The Cyclones' main rival are the Staten Island Yankees, a rivalry often called the "Battle of the Boroughs", after the boroughs of Brooklyn and Staten Island, or the "Battle for the Bridge", after the Verrazano-Narrows Bridge which separates the two teams. Only 13 miles apart, the two teams have the closest proximity in Minor League Baseball. The two teams generally sell out the games which pit them against each other. Other regional rivals include the Hudson Valley Renegades and the Tri-City ValleyCats. A major contribution to this intense rivalry is the fact that both parent teams are also based in New York (the Mets in Queens, and the Yankees in the Bronx).
As of 2009, the Cyclones have had 21 alumni make the Major Leagues. The first Cyclone to break into the major leagues was infielder Danny Garcia, who made his debut with the New York Mets on September 2, 2003 at Shea Stadium. Scott Kazmir, who played with Brooklyn in 2002, made his major league debut with the Tampa Bay Devil Rays in 2004. Still with the Rays in 2008, Kazmir was tagged with the loss in Game 1 of the 2008 World Series. He is the first former Cyclone to reach the World Series, though Lenny DiNardo, who pitched with the Cyclones in 2001, won a World Series ring with the Boston Red Sox in 2004 while on the Disabled List.
Mike Jacobs, who was a member of the inaugural 2001 Cyclones team, made his Mets debut on August 21, 2005, hitting a three run pinch-hit home run off Washington Nationals pitcher Esteban Loaiza. In 30 games with 100 at bats for the Mets, Jacobs hit 11 home runs and had 23 RBI before being traded to the Florida Marlins after the season.
In April 2006, Brian Bannister became the first Cyclone pitcher to make his debut with the Mets in a game against the Washington Nationals at Shea. The following April, sidearm reliever Joe Smith, who pitched for the Cyclones in 2006, made his major league debut on opening day for the Mets against the St. Louis Cardinals. Smith pitched a scoreless third of an inning in the Mets win. First baseman/outfielder Nick Evans was called up on May 24, 2008 as an injury replacement. Evans, who played with the Cyclones in 2005, had 3 doubles in his first major league game.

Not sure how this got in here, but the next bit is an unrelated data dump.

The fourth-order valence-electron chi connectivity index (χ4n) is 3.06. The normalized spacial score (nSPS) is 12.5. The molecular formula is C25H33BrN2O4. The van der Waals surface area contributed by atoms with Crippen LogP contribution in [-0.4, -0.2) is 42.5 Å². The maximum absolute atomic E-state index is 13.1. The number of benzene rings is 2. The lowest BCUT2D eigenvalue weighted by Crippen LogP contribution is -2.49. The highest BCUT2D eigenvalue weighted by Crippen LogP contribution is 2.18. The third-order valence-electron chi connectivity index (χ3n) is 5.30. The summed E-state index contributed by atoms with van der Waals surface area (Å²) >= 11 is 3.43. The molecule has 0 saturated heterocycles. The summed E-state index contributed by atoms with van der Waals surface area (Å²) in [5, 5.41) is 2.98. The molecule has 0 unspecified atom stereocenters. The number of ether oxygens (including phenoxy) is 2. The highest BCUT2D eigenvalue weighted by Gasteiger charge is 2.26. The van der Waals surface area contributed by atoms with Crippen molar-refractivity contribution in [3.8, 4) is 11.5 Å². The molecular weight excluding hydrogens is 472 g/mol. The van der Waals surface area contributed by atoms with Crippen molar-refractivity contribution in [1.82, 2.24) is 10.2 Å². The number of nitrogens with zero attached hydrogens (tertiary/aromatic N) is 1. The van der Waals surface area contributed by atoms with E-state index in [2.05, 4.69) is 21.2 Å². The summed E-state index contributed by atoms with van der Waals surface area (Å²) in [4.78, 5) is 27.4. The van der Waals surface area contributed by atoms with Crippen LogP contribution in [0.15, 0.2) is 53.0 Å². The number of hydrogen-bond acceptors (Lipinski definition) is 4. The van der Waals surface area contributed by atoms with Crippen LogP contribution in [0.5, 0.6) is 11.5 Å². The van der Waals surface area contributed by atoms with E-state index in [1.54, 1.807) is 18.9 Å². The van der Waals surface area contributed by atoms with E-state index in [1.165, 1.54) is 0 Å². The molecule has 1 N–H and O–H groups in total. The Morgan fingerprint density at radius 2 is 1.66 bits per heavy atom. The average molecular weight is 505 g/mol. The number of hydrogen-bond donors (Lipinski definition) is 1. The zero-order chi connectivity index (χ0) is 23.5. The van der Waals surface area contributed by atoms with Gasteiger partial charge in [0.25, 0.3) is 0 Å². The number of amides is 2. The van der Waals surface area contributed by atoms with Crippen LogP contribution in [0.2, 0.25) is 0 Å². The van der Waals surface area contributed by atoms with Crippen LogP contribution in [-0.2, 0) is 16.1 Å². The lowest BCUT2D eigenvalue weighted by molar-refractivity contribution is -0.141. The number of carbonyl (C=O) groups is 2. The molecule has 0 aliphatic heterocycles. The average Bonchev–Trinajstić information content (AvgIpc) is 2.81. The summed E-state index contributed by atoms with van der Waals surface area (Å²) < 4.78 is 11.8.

Currently (as of ), the Cyclones have 21 players in the Major Leagues.
The Cyclones have two mascots, Sandy the Seagull and Pee-wee. Sandy, the primary mascot, has been with the team since the inaugural Cyclones season in 2001. Pee-wee was introduced in 2003 as Sandy's adopted son. Sandy is named for Brooklyn/Los Angeles Dodgers pitcher Sandy Koufax, while Pee-Wee was named after Brooklyn Dodgers shortstop Pee Wee Reese.
In 2006, the team introduced a new unnamed mascot: a blow-up "ZOOperstars" type pelican. Despite a contest to name the character, it was never given an official name. The Pelican has not made an appearance since the 2006 season.
In 2008, Maverick the Wonder Dog was introduced. He was a real Chocolate Labrador Retriever who was owned by one of the Cyclones staff members. The goal was to have Maverick learn tricks like picking up baseballs and bats. Like the Pelican, Maverick lasted only one season.
A Hot Dog race is held at every game at Keyspan Park there is a "Hot Dog" race which is sponsored by Nathan's Famous. The first Nathan's store is located two blocks away from the ballpark. The three hot dogs currently racing are Ketchup, Mustard, and Relish. For many years Relish has become the loveable loser because he either wins very few races or none at all during the season.
In addition to traditional mascots, the Cyclones had a promotional team made up of men and women called the "Cyclones Beach Bums". The Beach Bums who entertained the ballpark from 2003 through 2008, were seen all over the ballpark dancing, interacting with fans, and handing out promotional items.
In 2009, the team decided to hire an all women dance team to replace the Beach Bums, but still retaining the Beach Bum name. The dance team is similar to the New York Knicks, New York Dragons and New York Islanders.